Linked by Thom Holwerda on Tue 22nd Jan 2013 21:28 UTC, submitted by lemur2
Linux "If you consider NetApplications' data set, then Linux owns only about 1 percent of the desktop OS market and Windows has almost 92 percent. But if you consider all computing platforms, including mobile, than Windows has only 20 percent and Linux has 42 percent - and that would be in the form of Google's Android alone." No more or less legitimate than claiming Windows owns 92% of the market. It's all a matter of perspective.
Thread beginning with comment 549991
To view parent comment, click here.
To read all comments associated with this story, please click here.
RE[7]: Marketshare
by lemur2 on Wed 23rd Jan 2013 08:25 UTC in reply to "RE[6]: Marketshare"
lemur2
Member since:
2007-02-17

I had a look. The Pioneer laptop seems to be extremely poor value at the current price of AUD600 (including GST).

You can readily buy a high quality (Acer, Asus, Toshiba, HP etc) Windows 7/8 model with much better hardware for equal or less money from a number of Australian retailers eg Officeworks, JB HiFi or Dick Smith.

My Acer V3-571G absolutely shits on the Pioneer hardware wise. It was cheaper and came with Windows 7 and Office preinstalled. It also has excellent Linux support.

ps I use Linux and Windows.


I am not touting the Pioneer laptop per se ... I am using this site to demonstrate the cost of Windows. A lot of people seem to think that because it comes pre-installed that Windows is free. It simply isn't.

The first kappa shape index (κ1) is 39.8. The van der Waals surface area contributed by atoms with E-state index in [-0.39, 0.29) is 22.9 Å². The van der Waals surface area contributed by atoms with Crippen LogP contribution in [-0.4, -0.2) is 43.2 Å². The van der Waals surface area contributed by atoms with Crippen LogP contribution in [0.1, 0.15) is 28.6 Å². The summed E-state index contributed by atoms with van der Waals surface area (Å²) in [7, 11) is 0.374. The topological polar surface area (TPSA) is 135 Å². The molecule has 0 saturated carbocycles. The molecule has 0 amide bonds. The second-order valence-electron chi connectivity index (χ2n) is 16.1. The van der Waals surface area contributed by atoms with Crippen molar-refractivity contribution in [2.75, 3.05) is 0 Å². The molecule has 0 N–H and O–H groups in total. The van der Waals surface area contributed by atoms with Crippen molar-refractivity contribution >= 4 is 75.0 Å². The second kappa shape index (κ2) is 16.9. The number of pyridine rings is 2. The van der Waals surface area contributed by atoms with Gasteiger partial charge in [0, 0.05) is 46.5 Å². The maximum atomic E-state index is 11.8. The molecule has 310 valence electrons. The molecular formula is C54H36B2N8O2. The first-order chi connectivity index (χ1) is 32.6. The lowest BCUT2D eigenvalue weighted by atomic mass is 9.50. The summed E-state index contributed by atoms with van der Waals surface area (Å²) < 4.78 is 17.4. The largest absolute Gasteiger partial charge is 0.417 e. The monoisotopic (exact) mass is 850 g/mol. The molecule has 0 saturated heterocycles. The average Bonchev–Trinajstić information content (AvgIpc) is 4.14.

If one could avoid the Windows tax that retailers such as Officeworks, JB HiFi or Dick Smith force upon you and buy from them the Acer V3-571G laptop with a blank hard disk (and say a free Linux LiveDVD), I am sure that it would be a wonderful value-for-money purchase. Since you can't buy it like that, it simply isn't.

Edited 2013-01-23 08:40 UTC

Reply Parent Score: 2

RE[8]: Marketshare
by unclefester on Wed 23rd Jan 2013 08:50 in reply to "RE[7]: Marketshare"
unclefester Member since:
2007-01-13

The real point is that the is Windows "tax" is absolutely minsicule unless you buy a retail version of Windows. I would probably be only saving $10 if the actual licence cost was subtracted from the purchase price.

Reply Parent Score: 3

RE[9]: Marketshare
by lemur2 on Wed 23rd Jan 2013 09:09 in reply to "RE[8]: Marketshare"
lemur2 Member since:
2007-02-17

The real point is that the is Windows "tax" is absolutely minsicule unless you buy a retail version of Windows. I would probably be only saving $10 if the actual licence cost was subtracted from the purchase price.


But the ongoing cost of running Windows is enormous. Multiple updaters, some apps not getting security updates, IE vulnerabilities, slow-to-update default vulnerable browser that cannot be un-installed completely, ant-virus strictly required, embedded anti-features, installation keys, DRM restrictions, cost of keeping track of licenses, CALs to access servers, lost drivers CDs, lack of drivers for legacy hardware, cannot backup software, re-registration required after replacing hardware, single point of failure in the registry, slows down over time, susceptible to trojans, carries legal impediments, susceptible to spyware and monitoring by big brother, lock-in obscured data formats, patent royalties to be paid, etc, etc, etc.

Reply Parent Score: 0